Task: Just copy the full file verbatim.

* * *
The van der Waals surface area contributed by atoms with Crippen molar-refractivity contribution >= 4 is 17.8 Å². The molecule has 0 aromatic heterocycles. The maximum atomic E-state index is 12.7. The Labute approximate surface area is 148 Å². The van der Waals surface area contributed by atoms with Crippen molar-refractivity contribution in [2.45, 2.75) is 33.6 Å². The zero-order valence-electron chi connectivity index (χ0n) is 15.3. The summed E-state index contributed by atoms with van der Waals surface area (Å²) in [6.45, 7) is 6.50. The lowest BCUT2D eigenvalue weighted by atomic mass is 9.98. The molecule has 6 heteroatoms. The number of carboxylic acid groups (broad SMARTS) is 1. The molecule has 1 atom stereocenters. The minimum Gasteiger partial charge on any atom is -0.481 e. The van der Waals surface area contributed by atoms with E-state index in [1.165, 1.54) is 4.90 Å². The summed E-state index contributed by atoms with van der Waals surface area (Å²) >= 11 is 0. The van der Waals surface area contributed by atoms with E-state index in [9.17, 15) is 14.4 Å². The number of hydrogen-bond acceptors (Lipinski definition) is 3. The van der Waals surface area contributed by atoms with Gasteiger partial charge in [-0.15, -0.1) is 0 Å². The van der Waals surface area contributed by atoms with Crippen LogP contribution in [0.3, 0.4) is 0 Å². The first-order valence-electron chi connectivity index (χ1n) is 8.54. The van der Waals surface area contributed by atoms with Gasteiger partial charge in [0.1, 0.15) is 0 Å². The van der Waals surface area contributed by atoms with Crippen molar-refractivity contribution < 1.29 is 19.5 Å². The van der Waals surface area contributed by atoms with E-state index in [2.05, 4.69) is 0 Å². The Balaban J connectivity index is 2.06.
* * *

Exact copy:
The van der Waals surface area contributed by atoms with Crippen molar-refractivity contribution >= 4 is 17.8 Å². The molecule has 0 aromatic heterocycles. The maximum atomic E-state index is 12.7. The Labute approximate surface area is 148 Å². The van der Waals surface area contributed by atoms with Crippen molar-refractivity contribution in [2.45, 2.75) is 33.6 Å². The zero-order valence-electron chi connectivity index (χ0n) is 15.3. The summed E-state index contributed by atoms with van der Waals surface area (Å²) in [6.45, 7) is 6.50. The lowest BCUT2D eigenvalue weighted by atomic mass is 9.98. The molecule has 6 heteroatoms. The number of carboxylic acid groups (broad SMARTS) is 1. The molecule has 1 atom stereocenters. The minimum Gasteiger partial charge on any atom is -0.481 e. The van der Waals surface area contributed by atoms with E-state index in [1.165, 1.54) is 4.90 Å². The summed E-state index contributed by atoms with van der Waals surface area (Å²) >= 11 is 0. The van der Waals surface area contributed by atoms with E-state index in [9.17, 15) is 14.4 Å². The number of hydrogen-bond acceptors (Lipinski definition) is 3. The van der Waals surface area contributed by atoms with Gasteiger partial charge in [-0.15, -0.1) is 0 Å². The van der Waals surface area contributed by atoms with Crippen LogP contribution in [0.3, 0.4) is 0 Å². The first-order valence-electron chi connectivity index (χ1n) is 8.54. The van der Waals surface area contributed by atoms with Gasteiger partial charge in [0.1, 0.15) is 0 Å². The van der Waals surface area contributed by atoms with Crippen molar-refractivity contribution < 1.29 is 19.5 Å². The van der Waals surface area contributed by atoms with E-state index in [2.05, 4.69) is 0 Å². The Balaban J connectivity index is 2.06.